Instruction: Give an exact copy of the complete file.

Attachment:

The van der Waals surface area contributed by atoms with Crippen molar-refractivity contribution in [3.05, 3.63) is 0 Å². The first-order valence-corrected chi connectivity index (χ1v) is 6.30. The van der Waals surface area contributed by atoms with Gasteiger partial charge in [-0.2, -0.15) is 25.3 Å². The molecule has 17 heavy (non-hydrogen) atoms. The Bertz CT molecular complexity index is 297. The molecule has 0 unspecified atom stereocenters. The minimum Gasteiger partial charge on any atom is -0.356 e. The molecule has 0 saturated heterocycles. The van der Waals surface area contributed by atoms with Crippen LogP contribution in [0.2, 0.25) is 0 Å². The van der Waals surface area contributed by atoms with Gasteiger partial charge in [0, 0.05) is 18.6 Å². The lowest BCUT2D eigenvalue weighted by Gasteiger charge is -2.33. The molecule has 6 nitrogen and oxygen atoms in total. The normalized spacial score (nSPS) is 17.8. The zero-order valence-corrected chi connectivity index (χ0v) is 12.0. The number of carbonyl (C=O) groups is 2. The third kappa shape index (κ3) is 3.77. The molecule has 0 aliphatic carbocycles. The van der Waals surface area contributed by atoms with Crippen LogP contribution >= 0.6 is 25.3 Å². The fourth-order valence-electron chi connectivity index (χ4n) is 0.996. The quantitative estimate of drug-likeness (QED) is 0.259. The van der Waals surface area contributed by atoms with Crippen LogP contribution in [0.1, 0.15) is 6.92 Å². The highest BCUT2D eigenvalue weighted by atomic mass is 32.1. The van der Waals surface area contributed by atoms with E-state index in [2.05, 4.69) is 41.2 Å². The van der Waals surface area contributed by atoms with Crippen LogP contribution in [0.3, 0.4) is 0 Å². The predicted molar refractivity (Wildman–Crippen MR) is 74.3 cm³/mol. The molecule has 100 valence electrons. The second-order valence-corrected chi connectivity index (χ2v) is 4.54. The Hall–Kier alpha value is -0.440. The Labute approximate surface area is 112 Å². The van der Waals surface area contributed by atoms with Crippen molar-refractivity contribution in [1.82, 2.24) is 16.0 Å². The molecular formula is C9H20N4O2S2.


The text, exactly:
The van der Waals surface area contributed by atoms with Crippen molar-refractivity contribution in [3.05, 3.63) is 0 Å². The first-order valence-corrected chi connectivity index (χ1v) is 6.30. The van der Waals surface area contributed by atoms with Gasteiger partial charge in [-0.2, -0.15) is 25.3 Å². The molecule has 17 heavy (non-hydrogen) atoms. The Bertz CT molecular complexity index is 297. The molecule has 0 unspecified atom stereocenters. The minimum Gasteiger partial charge on any atom is -0.356 e. The molecule has 0 saturated heterocycles. The van der Waals surface area contributed by atoms with Crippen LogP contribution in [0.2, 0.25) is 0 Å². The van der Waals surface area contributed by atoms with Gasteiger partial charge in [0, 0.05) is 18.6 Å². The lowest BCUT2D eigenvalue weighted by Gasteiger charge is -2.33. The molecule has 6 nitrogen and oxygen atoms in total. The normalized spacial score (nSPS) is 17.8. The zero-order valence-corrected chi connectivity index (χ0v) is 12.0. The number of carbonyl (C=O) groups is 2. The third kappa shape index (κ3) is 3.77. The molecule has 0 aliphatic carbocycles. The van der Waals surface area contributed by atoms with Crippen LogP contribution >= 0.6 is 25.3 Å². The fourth-order valence-electron chi connectivity index (χ4n) is 0.996. The quantitative estimate of drug-likeness (QED) is 0.259. The van der Waals surface area contributed by atoms with Crippen LogP contribution in [0.1, 0.15) is 6.92 Å². The highest BCUT2D eigenvalue weighted by atomic mass is 32.1. The van der Waals surface area contributed by atoms with E-state index in [2.05, 4.69) is 41.2 Å². The van der Waals surface area contributed by atoms with Crippen LogP contribution in [0.3, 0.4) is 0 Å². The predicted molar refractivity (Wildman–Crippen MR) is 74.3 cm³/mol. The molecule has 100 valence electrons. The second-order valence-corrected chi connectivity index (χ2v) is 4.54. The Hall–Kier alpha value is -0.440. The Labute approximate surface area is 112 Å². The van der Waals surface area contributed by atoms with Crippen molar-refractivity contribution in [1.82, 2.24) is 16.0 Å². The molecular formula is C9H20N4O2S2.